Wonga: Premier personal finance player?
So, just how expensive was Christmas for you?
Many of us hit the high street sales and online shopping proved a welcome alternative to left-over Christmas pudding and mince pies on Boxing Day.
But how will you pay for it all?
I've been hearing from people who are increasingly relying on so called payday loans - even though you don't actually have to wait for pay day to apply.
In the North East, a region with some of the highest levels of personal debt, Wonga will soon be the name splashed over the shirts of some of the region's biggest earners - Newcastle United players.
Wonga, headquartered just round the corner from London Zoo, is to become the Toon's latest sponsor putting up a reported £32 million to back the black and white army.
Depending on your point of view, Wonga is either an innovative player in the world of personal finance - or should be shown a red card for wooing people who have little chance of meeting repayments into loans with cripplingly high interest rates.
As I've discovered, part of Wonga's success is to make the process of applying for money very easy.
Their advert shows a bunch of silver surfer puppets demonstrating just how straightforward it is to apply for a loan - with money in the bank in less time than it takes to cook your tea.
According to Wonga around a million people in the UK have taken up the offer.
The company says most of its customers are single, childless and under 35.
It also says that the average loan is made for just 16 days and that most people pay off the loan without any difficulty - and are charged 1% interest a day.
An official study in 2010 said pay day loans provided a legitimate, useful service that helped cover a gap in the market.
But that's not the experience of everyone.
For some of the people in tonight's BBC Inside Out film the attraction of the loan has proved too much to resist.
Pamela Smith from North Tyneside admits she has a terrible credit rating - with debts of around £40,000 - but she was still able to get a loan of £300 from Wonga.
She has no chance of paying it back.
Wonga says it has created a computer programme, called an "automatic risk decision engine", which collates data from lots of sources about applicants before deciding on whether to sanction a loan.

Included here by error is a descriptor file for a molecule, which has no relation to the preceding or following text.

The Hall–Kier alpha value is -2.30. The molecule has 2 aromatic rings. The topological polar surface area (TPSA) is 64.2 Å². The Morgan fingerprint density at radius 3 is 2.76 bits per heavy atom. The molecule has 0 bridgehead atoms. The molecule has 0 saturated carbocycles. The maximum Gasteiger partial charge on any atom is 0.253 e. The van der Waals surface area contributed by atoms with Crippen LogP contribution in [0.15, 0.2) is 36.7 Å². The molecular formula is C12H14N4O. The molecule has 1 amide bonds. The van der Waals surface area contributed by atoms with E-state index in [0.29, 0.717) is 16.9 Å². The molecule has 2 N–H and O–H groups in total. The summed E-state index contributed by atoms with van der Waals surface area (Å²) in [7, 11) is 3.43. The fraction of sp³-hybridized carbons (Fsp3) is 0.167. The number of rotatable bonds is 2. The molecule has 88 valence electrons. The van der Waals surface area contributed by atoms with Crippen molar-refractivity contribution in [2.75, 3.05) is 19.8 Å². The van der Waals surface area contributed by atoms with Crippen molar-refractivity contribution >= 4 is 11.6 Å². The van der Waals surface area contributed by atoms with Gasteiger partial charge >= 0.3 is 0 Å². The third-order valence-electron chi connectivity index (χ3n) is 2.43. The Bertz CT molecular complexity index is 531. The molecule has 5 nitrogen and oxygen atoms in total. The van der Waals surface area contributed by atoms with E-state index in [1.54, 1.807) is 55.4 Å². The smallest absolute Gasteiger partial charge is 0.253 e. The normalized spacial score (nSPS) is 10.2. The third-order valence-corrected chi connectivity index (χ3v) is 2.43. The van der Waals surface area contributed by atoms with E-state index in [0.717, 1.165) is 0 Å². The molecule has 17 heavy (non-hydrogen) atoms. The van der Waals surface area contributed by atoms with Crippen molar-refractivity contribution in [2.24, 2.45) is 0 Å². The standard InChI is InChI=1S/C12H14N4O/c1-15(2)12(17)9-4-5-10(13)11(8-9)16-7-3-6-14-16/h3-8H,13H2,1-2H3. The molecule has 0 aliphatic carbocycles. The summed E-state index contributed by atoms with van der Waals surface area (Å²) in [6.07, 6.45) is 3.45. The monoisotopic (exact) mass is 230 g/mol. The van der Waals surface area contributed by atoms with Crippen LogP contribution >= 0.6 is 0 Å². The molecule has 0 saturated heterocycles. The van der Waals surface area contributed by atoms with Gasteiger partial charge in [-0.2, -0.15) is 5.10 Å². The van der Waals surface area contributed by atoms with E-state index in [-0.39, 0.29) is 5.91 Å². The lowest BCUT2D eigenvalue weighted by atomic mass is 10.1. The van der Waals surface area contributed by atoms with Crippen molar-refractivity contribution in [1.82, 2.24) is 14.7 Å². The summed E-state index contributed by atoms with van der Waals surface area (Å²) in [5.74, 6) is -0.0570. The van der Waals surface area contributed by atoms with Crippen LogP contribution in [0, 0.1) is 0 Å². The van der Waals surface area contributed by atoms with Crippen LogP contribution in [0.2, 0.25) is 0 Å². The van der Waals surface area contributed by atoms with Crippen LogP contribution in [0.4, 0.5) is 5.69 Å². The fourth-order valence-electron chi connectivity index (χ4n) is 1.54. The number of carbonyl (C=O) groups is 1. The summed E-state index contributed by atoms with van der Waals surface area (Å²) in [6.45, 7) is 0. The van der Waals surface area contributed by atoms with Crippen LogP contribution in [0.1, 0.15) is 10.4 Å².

About two thirds of people are rejected.
But critics say too many people like Pamela are sucked into the chance of what looks like easy money.
They also argue that interest on loans is an astonishing 4,000% when calculated as an annual percentage rate.
Just before Christmas two leading figures from the region, the Bishop of Durham (and Archbishop of Canterbury-to-be), Justin Welby and Paralympic superstar, Dame Tanni Grey Thompson helped persuade the government to change the law.
This gave the new financial watchdog, the Financial Conduct Authority, the power to limit interest charges.
But will that be enough?
The new watchdog will not impose automatic limits - and will deal with companies on a case by case basis.
Campaigners also want to see people given more education about how to manage money which might help flag up the pitfalls of what at first sight seems like a straight forward way to get yourself some fast cash.
And what about the Wonga deal in Newcastle?
Well, Wonga's John Moorwood told me that the deal with Newcastle United isn't about winning more customers in an area of Britain with high levels of deprivation.
"This deal is about raising brand awareness.
"If we wanted to target the North East there are a lot cheaper ways of doing that - this isn't about selling loans to anyone.
"This is about developing a long term partnership with the club and community."
Have you taken out a short term loan? Let me know your thoughts by commenting below.